Christie vetoes reduced ammunition clip limit bill

“We will not settle for grandstanding reform in name only,” Christie said in a veto message. “Mass violence will not end by changing the number of bullets loaded into a gun. It will end with a serious commitment to elevating our response to mental illness, a declaration that we will not let our discomfort with disease threaten our children, our families and our communities.”

The legislation was sent to Christie in May after the Democratic majorities in the Assembly and Senate approved it with party-line votes.

Christie did not outright veto the legislation, but instead conditionally vetoed it so that all references to the ammunition limit were deleted and replaced with five recommended reforms to the state’s mental health system.

His recommendations included creating new standards for involuntary commitment and outpatient treatment for people with mental illness who may not be considered dangerous now, but who could become a risk if they do not receive treatment.

His veto recommendations also call for the transfer between commitment and outpatient treatment to be streamlined and for stricter rules related to awarding gun permits to people who were previously involuntarily committed.

The ammunition limit had been pushed by gun control advocates and the families of victims killed in the 2012 Sandy Hook school massacre in Connecticut, who argued that the limit could save lives by forcing a shooter to reload after firing 10 bullets.

Supporters also argued that a 10-round limit was previously in place as part of the 1994 federal assault ban that expired in 2004.

Gun rights groups complained that the proposed limit was arbitrary and that criminals would not obey it. Many gun owners also said it would make many of their legal guns with 15-round clips illegal.

Christie, who is considered a possible candidate for the White House in 2016, rejected the gun control advocates’ reasoning and said the measure’s benefits were purely political.

“This is the very embodiment of reform in name only,” he said. “It simply defies common sense to believe that imposing a new and entirely arbitrary number of bullets that can be lawfully loaded into a firearm will somehow eradicate or even reduce future instances of mass violence.”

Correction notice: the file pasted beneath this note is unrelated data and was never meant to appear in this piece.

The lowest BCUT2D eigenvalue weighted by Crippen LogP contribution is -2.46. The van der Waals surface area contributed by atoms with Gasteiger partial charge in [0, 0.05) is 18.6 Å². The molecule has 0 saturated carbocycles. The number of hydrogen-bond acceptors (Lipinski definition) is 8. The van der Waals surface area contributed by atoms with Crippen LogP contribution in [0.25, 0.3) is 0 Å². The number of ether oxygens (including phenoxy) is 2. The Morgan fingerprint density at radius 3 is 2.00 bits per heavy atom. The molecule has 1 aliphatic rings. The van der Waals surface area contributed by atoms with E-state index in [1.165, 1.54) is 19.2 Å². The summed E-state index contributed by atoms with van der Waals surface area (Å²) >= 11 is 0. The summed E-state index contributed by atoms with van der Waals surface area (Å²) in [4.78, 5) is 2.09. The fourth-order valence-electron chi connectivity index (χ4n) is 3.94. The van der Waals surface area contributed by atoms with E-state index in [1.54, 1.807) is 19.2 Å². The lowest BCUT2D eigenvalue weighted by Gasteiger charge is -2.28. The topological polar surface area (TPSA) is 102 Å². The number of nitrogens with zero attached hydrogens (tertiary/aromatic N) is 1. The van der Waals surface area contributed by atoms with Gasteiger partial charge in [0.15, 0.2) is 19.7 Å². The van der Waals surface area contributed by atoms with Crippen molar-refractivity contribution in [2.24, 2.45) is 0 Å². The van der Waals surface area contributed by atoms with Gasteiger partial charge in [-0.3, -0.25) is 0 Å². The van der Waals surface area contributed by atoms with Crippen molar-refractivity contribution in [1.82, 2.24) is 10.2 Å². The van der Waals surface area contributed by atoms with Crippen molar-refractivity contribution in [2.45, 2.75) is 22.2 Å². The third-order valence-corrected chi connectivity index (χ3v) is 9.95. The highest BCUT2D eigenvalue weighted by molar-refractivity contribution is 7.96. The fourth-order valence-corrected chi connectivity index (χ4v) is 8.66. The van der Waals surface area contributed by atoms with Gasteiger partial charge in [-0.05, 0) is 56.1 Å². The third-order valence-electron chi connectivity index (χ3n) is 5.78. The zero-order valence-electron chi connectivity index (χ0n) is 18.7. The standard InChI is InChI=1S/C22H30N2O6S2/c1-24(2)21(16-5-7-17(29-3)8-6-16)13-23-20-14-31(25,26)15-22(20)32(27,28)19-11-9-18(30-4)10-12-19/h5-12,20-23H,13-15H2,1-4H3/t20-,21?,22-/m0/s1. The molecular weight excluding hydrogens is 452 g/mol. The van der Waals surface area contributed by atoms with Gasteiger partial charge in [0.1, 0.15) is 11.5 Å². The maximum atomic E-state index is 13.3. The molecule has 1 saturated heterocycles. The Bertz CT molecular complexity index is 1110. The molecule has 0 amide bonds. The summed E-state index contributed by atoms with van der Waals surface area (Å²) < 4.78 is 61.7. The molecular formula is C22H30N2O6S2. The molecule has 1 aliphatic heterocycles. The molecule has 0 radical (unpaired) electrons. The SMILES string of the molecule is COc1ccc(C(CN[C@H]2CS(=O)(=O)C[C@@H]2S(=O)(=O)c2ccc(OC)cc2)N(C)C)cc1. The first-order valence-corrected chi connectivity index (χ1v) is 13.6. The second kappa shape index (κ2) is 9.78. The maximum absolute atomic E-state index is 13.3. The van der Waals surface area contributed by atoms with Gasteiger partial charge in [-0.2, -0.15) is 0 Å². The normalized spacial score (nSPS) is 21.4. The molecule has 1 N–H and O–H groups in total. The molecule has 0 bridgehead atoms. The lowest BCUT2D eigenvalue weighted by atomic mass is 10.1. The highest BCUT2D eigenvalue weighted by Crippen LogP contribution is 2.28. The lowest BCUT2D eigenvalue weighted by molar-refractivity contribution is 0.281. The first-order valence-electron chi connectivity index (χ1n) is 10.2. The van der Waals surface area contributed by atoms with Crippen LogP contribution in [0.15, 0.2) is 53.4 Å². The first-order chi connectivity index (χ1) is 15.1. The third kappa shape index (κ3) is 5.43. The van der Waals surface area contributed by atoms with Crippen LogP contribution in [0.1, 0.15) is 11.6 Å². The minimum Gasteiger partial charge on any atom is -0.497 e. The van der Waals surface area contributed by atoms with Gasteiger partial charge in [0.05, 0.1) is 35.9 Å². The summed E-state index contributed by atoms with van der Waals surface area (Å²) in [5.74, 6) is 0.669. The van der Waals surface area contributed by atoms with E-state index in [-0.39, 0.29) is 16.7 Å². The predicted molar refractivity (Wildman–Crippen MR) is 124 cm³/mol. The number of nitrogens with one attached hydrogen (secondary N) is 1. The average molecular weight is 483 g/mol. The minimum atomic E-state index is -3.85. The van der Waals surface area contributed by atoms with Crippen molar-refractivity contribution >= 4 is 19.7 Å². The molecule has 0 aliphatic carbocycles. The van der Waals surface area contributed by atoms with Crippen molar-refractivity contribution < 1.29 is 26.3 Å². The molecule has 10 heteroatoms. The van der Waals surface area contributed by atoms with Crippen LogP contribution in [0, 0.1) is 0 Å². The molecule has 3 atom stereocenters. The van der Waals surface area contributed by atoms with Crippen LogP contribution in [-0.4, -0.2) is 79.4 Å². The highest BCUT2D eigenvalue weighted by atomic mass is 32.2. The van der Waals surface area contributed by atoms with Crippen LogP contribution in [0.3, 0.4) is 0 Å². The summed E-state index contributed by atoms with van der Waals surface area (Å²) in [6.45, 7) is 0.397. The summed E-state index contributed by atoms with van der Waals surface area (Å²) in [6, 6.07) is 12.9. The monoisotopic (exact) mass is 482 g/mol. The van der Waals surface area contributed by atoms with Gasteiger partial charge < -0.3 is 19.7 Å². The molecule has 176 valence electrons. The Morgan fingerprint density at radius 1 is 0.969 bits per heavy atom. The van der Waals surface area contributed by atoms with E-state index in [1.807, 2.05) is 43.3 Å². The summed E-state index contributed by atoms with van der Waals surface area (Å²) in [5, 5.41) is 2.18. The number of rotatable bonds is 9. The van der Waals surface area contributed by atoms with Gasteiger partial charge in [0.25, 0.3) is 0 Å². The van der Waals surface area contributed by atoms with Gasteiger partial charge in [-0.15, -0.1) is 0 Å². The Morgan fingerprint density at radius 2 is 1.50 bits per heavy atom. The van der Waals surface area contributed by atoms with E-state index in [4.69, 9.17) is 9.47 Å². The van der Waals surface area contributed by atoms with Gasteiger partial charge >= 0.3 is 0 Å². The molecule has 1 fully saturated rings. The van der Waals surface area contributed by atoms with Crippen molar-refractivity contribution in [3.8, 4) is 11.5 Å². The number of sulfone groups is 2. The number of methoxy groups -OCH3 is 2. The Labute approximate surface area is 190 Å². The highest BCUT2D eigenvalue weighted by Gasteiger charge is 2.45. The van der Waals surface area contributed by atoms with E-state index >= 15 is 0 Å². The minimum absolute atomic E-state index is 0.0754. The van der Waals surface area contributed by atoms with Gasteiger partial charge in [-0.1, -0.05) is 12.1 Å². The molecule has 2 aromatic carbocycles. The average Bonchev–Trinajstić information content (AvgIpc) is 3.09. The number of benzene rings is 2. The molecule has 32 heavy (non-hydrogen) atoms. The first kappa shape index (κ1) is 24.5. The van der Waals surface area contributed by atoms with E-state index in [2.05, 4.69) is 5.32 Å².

Assembly Majority Leader Lou Greenwald, D-6th of Voorhees, who authored the legislation in the Assembly, said the veto reflected Christie’s White House ambitions rather than good policy for New Jersey.

“I would imagine this is a very uncomfortable topic to have with conservative voters in Iowa and New Hampshire,” Greenwald said. “This was a cowardly decision that lacks leadership. In fact, this is political expediency at its worst.”

The veto is not the first time Christie has rejected new gun laws. Last year, he vetoed most of the gun-related bills sent to him by the Legislature, although he did sign a few, including one authored by Assemblyman Troy Singleton, D-7th of Palmyra, to increase penalties against illegal gun traffickers.

The ammunition bill was not among those sent to Christie last year, in part because Senate President Stephen Sweeney, D-3rd of West Deptford, did not support it.

Sweeney changed his mind this year after speaking to Sandy Hook families. On Wednesday, he accused Christie of “putting off real solutions to our state’s problems in exchange for sound bites.”

“He’s done it with the pension system, he’s done it to the victims of Superstorm Sandy, and now he is doing it on gun violence,” Sweeney said.

Gun rights advocates applauded Christie’s decision.

“After months of intense battle over this misguided legislation that won’t stop another crime or prevent another tragedy, we are grateful that Gov. Christie has heard the voice of the outdoor community and ended the discussion,” said Scott Bach, director of the Association of New Jersey Rifle and Pistol Clubs. “The governor clearly recognizes the difference between legislation that punishes violent criminals versus legislation that targets the rights of law-abiding citizens.”

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  • Francesca Larson
    published this page in In The News 2014-07-03 09:57:55 -0400